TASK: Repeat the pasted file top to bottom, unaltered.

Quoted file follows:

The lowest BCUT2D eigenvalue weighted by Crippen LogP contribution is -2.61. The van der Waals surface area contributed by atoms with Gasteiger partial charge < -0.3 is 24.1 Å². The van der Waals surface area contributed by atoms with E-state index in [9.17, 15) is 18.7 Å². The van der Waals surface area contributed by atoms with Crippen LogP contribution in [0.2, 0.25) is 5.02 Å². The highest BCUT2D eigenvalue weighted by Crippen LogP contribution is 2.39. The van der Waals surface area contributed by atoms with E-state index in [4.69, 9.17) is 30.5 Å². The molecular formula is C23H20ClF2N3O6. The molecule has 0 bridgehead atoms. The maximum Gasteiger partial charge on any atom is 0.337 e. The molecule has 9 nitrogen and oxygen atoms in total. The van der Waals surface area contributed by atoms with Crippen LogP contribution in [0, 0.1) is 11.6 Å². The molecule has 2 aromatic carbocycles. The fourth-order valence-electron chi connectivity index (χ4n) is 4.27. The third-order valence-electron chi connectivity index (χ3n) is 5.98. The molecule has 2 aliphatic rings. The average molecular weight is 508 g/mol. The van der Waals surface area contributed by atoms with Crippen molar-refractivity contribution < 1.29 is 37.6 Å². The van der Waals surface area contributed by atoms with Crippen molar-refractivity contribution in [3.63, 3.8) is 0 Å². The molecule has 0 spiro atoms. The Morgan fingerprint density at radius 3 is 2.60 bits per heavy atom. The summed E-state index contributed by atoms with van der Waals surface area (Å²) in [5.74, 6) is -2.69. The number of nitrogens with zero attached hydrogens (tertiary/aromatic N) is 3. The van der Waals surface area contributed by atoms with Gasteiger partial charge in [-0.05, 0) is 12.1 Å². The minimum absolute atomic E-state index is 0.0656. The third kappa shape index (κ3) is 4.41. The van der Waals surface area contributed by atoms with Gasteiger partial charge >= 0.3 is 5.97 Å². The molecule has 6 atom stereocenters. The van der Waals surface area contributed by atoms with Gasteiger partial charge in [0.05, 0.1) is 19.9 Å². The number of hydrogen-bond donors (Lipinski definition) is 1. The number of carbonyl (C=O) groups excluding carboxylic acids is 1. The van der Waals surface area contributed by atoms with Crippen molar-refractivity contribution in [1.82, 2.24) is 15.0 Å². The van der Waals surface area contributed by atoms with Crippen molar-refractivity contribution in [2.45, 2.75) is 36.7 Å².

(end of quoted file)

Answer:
The lowest BCUT2D eigenvalue weighted by Crippen LogP contribution is -2.61. The van der Waals surface area contributed by atoms with Gasteiger partial charge < -0.3 is 24.1 Å². The van der Waals surface area contributed by atoms with E-state index in [9.17, 15) is 18.7 Å². The van der Waals surface area contributed by atoms with Crippen LogP contribution in [0.2, 0.25) is 5.02 Å². The highest BCUT2D eigenvalue weighted by Crippen LogP contribution is 2.39. The van der Waals surface area contributed by atoms with E-state index in [4.69, 9.17) is 30.5 Å². The molecular formula is C23H20ClF2N3O6. The molecule has 0 bridgehead atoms. The maximum Gasteiger partial charge on any atom is 0.337 e. The molecule has 9 nitrogen and oxygen atoms in total. The van der Waals surface area contributed by atoms with Crippen LogP contribution in [0, 0.1) is 11.6 Å². The molecule has 2 aromatic carbocycles. The fourth-order valence-electron chi connectivity index (χ4n) is 4.27. The third-order valence-electron chi connectivity index (χ3n) is 5.98. The molecule has 2 aliphatic rings. The average molecular weight is 508 g/mol. The van der Waals surface area contributed by atoms with Crippen molar-refractivity contribution < 1.29 is 37.6 Å². The van der Waals surface area contributed by atoms with Crippen molar-refractivity contribution in [3.63, 3.8) is 0 Å². The molecule has 0 spiro atoms. The Morgan fingerprint density at radius 3 is 2.60 bits per heavy atom. The summed E-state index contributed by atoms with van der Waals surface area (Å²) in [5.74, 6) is -2.69. The number of nitrogens with zero attached hydrogens (tertiary/aromatic N) is 3. The van der Waals surface area contributed by atoms with Gasteiger partial charge in [-0.05, 0) is 12.1 Å². The minimum absolute atomic E-state index is 0.0656. The third kappa shape index (κ3) is 4.41. The van der Waals surface area contributed by atoms with Gasteiger partial charge >= 0.3 is 5.97 Å². The molecule has 6 atom stereocenters. The van der Waals surface area contributed by atoms with Gasteiger partial charge in [0.05, 0.1) is 19.9 Å². The number of hydrogen-bond donors (Lipinski definition) is 1. The number of carbonyl (C=O) groups excluding carboxylic acids is 1. The van der Waals surface area contributed by atoms with Crippen molar-refractivity contribution in [1.82, 2.24) is 15.0 Å². The van der Waals surface area contributed by atoms with Crippen molar-refractivity contribution in [2.45, 2.75) is 36.7 Å².